Currier thought it best to still play the invalid. He let himself be supported by Dr. Gibson and the driver as he alit from the carriage. He took the liberty of putting his arm around the driver’s waist – for support, of course. They ascended the steps to the front door which was opened by a waiting maid. She made no attempt to conceal her astonishment at Currier’s appearance, gawking openmouthed as he passed. Currier was brought to the sitting room and was gently deposited into a wing chair.

“Are you all right?” asked Dr. Gibson.

“Sure. I’ll be just fine in a few minutes.”

“Let me get you a brandy, and after you have recovered your equilibrium you might care to tell me who you are and what brings you to this county. Mr Thomas Hilfiger, is it?”

“What? Oh no, the name is Currier, actually. Charles Currier. But everyone calls me

Currier. Or Chuck.”

“I beg your pardon?”

Currier realized that ‘Chuck’ was not a name likely to be known. He was trying his best not to make any gaffes of speech or behavior, but knew it was inevitable that he would say or do something inappropriate. He had been distracted by the ‘Hilfiger’ bit and it took him a few seconds to realize that his permanent press cotton chinos had a logo emblazoned over the rear pocket.  “Your home is just splendid, Dr. Gibson.” Currier kept his feelings in check, though he would have liked to dance about in sheer exuberance. Here he was in a house, a room, that looked like a set out of Masterpiece Theater. Only this was the real thing. Dr Gibson had lifted an eyebrow, surprised that this stranger would know his name.

“Yes, I do know who you are, though you don’t know me. Your good reputation goes far and wide.” Just how far and wide the good doctor could hardly imagine, but Currier refrained from mentioning that at this moment. “That’s why you were chosen to find me in the lane. It was no accident.”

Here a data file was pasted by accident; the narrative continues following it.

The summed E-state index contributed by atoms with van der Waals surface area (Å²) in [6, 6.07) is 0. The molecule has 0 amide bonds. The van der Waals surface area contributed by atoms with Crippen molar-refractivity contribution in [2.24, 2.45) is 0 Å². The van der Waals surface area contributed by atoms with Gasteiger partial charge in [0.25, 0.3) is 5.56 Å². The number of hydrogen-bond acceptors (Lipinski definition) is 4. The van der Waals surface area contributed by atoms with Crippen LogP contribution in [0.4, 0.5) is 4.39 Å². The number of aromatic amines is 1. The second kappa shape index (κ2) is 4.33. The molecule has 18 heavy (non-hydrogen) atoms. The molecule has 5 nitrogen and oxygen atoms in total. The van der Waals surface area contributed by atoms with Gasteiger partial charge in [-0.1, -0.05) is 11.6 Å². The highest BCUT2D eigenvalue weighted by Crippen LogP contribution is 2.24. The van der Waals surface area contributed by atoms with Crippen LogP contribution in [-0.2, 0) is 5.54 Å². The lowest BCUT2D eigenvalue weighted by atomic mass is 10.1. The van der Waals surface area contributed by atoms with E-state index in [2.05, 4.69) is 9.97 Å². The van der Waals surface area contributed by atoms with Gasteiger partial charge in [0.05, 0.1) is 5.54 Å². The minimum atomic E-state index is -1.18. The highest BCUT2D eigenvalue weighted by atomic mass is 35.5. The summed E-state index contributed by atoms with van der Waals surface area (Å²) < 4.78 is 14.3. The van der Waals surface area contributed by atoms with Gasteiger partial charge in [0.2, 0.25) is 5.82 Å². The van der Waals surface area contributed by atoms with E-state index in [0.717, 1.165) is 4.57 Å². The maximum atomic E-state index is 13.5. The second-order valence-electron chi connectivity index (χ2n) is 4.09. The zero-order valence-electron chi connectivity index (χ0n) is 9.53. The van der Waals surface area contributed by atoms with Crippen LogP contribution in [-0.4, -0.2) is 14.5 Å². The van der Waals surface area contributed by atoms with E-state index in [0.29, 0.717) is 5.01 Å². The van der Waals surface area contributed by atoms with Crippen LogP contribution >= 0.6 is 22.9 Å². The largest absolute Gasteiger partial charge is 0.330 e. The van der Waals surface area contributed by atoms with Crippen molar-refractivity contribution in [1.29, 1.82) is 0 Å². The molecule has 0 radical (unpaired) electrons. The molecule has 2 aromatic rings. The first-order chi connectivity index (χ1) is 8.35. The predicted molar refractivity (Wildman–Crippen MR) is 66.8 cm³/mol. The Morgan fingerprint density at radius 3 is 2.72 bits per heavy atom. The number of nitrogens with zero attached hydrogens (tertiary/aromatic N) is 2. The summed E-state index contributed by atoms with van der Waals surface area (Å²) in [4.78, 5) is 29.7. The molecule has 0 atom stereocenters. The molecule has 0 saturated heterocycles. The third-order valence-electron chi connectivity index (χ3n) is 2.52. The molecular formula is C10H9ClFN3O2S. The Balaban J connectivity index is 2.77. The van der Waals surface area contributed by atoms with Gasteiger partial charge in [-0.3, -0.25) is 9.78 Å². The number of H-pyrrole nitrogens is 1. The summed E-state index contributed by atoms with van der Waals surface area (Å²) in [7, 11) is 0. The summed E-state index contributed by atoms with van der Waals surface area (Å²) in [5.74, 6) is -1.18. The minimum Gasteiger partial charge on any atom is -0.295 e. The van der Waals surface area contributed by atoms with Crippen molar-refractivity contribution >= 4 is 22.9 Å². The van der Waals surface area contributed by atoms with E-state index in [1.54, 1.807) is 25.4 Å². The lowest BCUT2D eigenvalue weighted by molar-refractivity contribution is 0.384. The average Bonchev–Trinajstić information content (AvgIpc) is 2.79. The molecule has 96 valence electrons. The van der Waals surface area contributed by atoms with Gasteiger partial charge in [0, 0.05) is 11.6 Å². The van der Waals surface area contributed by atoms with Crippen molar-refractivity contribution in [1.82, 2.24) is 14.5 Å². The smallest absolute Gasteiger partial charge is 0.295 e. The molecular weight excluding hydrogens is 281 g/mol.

Dr. Gibson’s visage expressed even greater astonishment.  “Chosen to find you in the lane? Whatever do you mean?”  He leaned forward in his chair.

“I am very grateful to you for your willingness to come to my aid, more than you can know. I realize that I owe you an explanation. My unusual appearance and general manner must raise a few questions in your mind.”

“Indeed they do. But please proceed.” He had settled back and resumed his impassive demeanor. Whatever thoughts were occupying Dr. Gibson’s mind, he was not going to reveal them too readily, being the well-bred Englishman and doctor he was.

“There is a simple explanation for all this, and I could tell you the whole story, but I’m afraid you shall think me mad.” Currier had actually prepared this part of his speech before his departure. It sounded so British, like a line from the dialogue in a Jane Austen novel. ‘You shall think me mad’ was not something he was in the habit of saying at home. His friends would have thought him pretentious. He paused a moment, wondering just how to continue when approaching steps were heard in the hallway.